In the midst of “Ma Bell’s” troubles came the Telecommunications Act (TCA) of 1996, which was designed to open up the long-distance telephone service markets that had been closed to competitors since the consent decree. The act also forced incumbents to allow newcomers to enter their markets by giving them access to their own infrastructure, which was meant to allow competition. But the TCA didn’t lead to multiple companies working to improve existing long-distance service. What the TCA did, instead, was allow the free market to provide lower rates and better service to customers while resulting in the consolidation of the seven Baby Bells to the point now where there are essentially only two competing companies providing traditional hard-wire, plain old telephone service (POTS): AT&T and Verizon.

-Bob Adelmann writing in The New American, May, 2010

It’s worth adding that this was a business, whereas the NRA is a non-profit. Despite its status, the government stepped in to undo the monopoly market.


The Abolition of Slavery

13th Amendment to the U.S. Constitution: Abolition of Slavery:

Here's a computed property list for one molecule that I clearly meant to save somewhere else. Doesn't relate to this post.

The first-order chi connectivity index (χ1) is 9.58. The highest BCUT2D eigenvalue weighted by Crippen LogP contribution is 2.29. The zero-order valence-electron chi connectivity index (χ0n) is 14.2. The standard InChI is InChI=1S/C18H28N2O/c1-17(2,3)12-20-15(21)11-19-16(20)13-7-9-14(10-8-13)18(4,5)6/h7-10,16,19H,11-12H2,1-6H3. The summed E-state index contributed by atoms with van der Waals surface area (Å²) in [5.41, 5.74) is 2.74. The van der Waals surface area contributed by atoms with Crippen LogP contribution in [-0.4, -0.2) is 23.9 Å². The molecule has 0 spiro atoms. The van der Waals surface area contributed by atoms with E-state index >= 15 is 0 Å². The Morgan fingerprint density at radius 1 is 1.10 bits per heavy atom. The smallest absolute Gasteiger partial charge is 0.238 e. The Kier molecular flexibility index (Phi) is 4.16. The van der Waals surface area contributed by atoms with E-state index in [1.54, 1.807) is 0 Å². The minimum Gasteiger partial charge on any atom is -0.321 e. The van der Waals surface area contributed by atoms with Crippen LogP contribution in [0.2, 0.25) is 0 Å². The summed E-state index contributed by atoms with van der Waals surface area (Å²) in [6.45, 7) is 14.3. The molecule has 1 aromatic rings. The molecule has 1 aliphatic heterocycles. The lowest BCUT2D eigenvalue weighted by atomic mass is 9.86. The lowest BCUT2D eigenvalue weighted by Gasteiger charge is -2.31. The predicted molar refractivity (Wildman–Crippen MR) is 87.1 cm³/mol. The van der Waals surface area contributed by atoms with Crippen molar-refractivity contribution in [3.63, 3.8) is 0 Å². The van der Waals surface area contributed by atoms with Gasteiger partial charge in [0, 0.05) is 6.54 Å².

Passed by Congress on January 31, 1865, and ratified on December 6, 1865, the 13th amendment abolished slavery in the United States and provides that “Neither slavery nor involuntary servitude, except as a punishment for crime whereof the party shall have been duly convicted, shall exist within the United States, or any place subject to their jurisdiction.”.

-from archives.gov

Let’s not miss that this radical change in the social order involved a change to the — now treated as sacrosanct; untouchable — Constitution of the United States.

There’s another parallel as well; a National Geographic page on the history of Slavery invites readers to:

Browse through a timeline of America’s ‘peculiar institution’

in other words, while slavery existed and continues to persist in other parts of the world, the situation was unique to the United States and was eventually deemed untenable.

Sound familiar? 

Wikipedia adds another parallel:

Since the American Revolution, states had divided into states that allowed and states that prohibited slavery. 

in other words, like the situation today, much was state regulated but was overturned by a federal act.

See the similarities?